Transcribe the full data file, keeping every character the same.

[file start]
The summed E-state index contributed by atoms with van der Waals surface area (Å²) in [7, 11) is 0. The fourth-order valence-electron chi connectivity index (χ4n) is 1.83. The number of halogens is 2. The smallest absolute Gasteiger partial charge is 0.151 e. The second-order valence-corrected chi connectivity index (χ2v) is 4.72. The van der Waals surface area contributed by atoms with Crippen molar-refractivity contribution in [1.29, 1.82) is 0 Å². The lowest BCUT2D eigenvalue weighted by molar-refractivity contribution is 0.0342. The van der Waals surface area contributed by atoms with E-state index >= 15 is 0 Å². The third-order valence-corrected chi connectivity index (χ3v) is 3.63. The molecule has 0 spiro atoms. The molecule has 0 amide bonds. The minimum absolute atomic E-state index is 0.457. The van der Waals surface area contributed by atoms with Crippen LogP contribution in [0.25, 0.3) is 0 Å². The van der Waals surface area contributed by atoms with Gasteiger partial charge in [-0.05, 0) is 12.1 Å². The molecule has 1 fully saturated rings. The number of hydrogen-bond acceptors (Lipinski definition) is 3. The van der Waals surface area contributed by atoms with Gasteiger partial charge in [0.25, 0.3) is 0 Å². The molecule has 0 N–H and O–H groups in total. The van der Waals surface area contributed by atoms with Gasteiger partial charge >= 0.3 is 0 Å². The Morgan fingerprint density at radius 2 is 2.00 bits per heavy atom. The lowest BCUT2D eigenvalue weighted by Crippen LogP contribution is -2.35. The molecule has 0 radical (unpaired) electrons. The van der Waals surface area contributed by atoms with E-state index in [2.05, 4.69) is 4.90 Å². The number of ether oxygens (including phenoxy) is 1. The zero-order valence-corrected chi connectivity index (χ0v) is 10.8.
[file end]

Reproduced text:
The summed E-state index contributed by atoms with van der Waals surface area (Å²) in [7, 11) is 0. The fourth-order valence-electron chi connectivity index (χ4n) is 1.83. The number of halogens is 2. The smallest absolute Gasteiger partial charge is 0.151 e. The second-order valence-corrected chi connectivity index (χ2v) is 4.72. The van der Waals surface area contributed by atoms with Crippen molar-refractivity contribution in [1.29, 1.82) is 0 Å². The lowest BCUT2D eigenvalue weighted by molar-refractivity contribution is 0.0342. The van der Waals surface area contributed by atoms with E-state index >= 15 is 0 Å². The third-order valence-corrected chi connectivity index (χ3v) is 3.63. The molecule has 0 spiro atoms. The molecule has 0 amide bonds. The minimum absolute atomic E-state index is 0.457. The van der Waals surface area contributed by atoms with Crippen LogP contribution in [0.25, 0.3) is 0 Å². The van der Waals surface area contributed by atoms with Gasteiger partial charge in [-0.05, 0) is 12.1 Å². The molecule has 1 fully saturated rings. The number of hydrogen-bond acceptors (Lipinski definition) is 3. The van der Waals surface area contributed by atoms with Gasteiger partial charge in [0.25, 0.3) is 0 Å². The molecule has 0 N–H and O–H groups in total. The van der Waals surface area contributed by atoms with Gasteiger partial charge >= 0.3 is 0 Å². The Morgan fingerprint density at radius 2 is 2.00 bits per heavy atom. The lowest BCUT2D eigenvalue weighted by Crippen LogP contribution is -2.35. The molecule has 0 radical (unpaired) electrons. The van der Waals surface area contributed by atoms with E-state index in [2.05, 4.69) is 4.90 Å². The number of ether oxygens (including phenoxy) is 1. The zero-order valence-corrected chi connectivity index (χ0v) is 10.8.